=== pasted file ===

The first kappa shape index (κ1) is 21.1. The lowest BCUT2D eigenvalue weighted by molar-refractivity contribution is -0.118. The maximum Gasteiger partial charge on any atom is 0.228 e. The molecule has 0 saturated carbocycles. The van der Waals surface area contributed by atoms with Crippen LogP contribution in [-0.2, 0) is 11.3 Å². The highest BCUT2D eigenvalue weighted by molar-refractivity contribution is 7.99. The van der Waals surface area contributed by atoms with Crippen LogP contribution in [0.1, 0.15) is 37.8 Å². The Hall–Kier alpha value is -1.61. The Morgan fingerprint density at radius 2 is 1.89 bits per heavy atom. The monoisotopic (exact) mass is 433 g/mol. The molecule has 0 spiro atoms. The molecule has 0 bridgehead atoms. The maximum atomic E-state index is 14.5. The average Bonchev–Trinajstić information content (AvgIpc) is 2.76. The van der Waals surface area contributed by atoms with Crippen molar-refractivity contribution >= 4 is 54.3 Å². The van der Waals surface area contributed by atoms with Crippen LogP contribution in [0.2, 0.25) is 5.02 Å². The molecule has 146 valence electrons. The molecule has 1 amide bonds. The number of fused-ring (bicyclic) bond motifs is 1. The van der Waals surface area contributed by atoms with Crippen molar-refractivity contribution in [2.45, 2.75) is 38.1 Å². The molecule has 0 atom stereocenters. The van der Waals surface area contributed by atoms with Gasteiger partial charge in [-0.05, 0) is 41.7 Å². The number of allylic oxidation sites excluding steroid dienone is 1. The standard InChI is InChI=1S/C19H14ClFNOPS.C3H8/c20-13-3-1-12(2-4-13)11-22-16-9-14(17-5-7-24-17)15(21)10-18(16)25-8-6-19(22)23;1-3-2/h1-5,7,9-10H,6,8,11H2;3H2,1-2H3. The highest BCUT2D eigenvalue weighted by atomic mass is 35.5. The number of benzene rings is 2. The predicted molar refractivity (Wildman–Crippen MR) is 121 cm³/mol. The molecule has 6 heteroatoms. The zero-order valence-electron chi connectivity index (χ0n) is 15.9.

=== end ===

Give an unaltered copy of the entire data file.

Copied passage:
The first kappa shape index (κ1) is 21.1. The lowest BCUT2D eigenvalue weighted by molar-refractivity contribution is -0.118. The maximum Gasteiger partial charge on any atom is 0.228 e. The molecule has 0 saturated carbocycles. The van der Waals surface area contributed by atoms with Crippen LogP contribution in [-0.2, 0) is 11.3 Å². The highest BCUT2D eigenvalue weighted by molar-refractivity contribution is 7.99. The van der Waals surface area contributed by atoms with Crippen LogP contribution in [0.1, 0.15) is 37.8 Å². The Hall–Kier alpha value is -1.61. The Morgan fingerprint density at radius 2 is 1.89 bits per heavy atom. The monoisotopic (exact) mass is 433 g/mol. The molecule has 0 spiro atoms. The molecule has 0 bridgehead atoms. The maximum atomic E-state index is 14.5. The average Bonchev–Trinajstić information content (AvgIpc) is 2.76. The van der Waals surface area contributed by atoms with Crippen molar-refractivity contribution >= 4 is 54.3 Å². The van der Waals surface area contributed by atoms with Crippen LogP contribution in [0.2, 0.25) is 5.02 Å². The molecule has 146 valence electrons. The molecule has 1 amide bonds. The number of fused-ring (bicyclic) bond motifs is 1. The van der Waals surface area contributed by atoms with Crippen molar-refractivity contribution in [2.45, 2.75) is 38.1 Å². The molecule has 0 atom stereocenters. The van der Waals surface area contributed by atoms with Gasteiger partial charge in [-0.05, 0) is 41.7 Å². The number of allylic oxidation sites excluding steroid dienone is 1. The standard InChI is InChI=1S/C19H14ClFNOPS.C3H8/c20-13-3-1-12(2-4-13)11-22-16-9-14(17-5-7-24-17)15(21)10-18(16)25-8-6-19(22)23;1-3-2/h1-5,7,9-10H,6,8,11H2;3H2,1-2H3. The highest BCUT2D eigenvalue weighted by atomic mass is 35.5. The number of benzene rings is 2. The predicted molar refractivity (Wildman–Crippen MR) is 121 cm³/mol. The molecule has 6 heteroatoms. The zero-order valence-electron chi connectivity index (χ0n) is 15.9.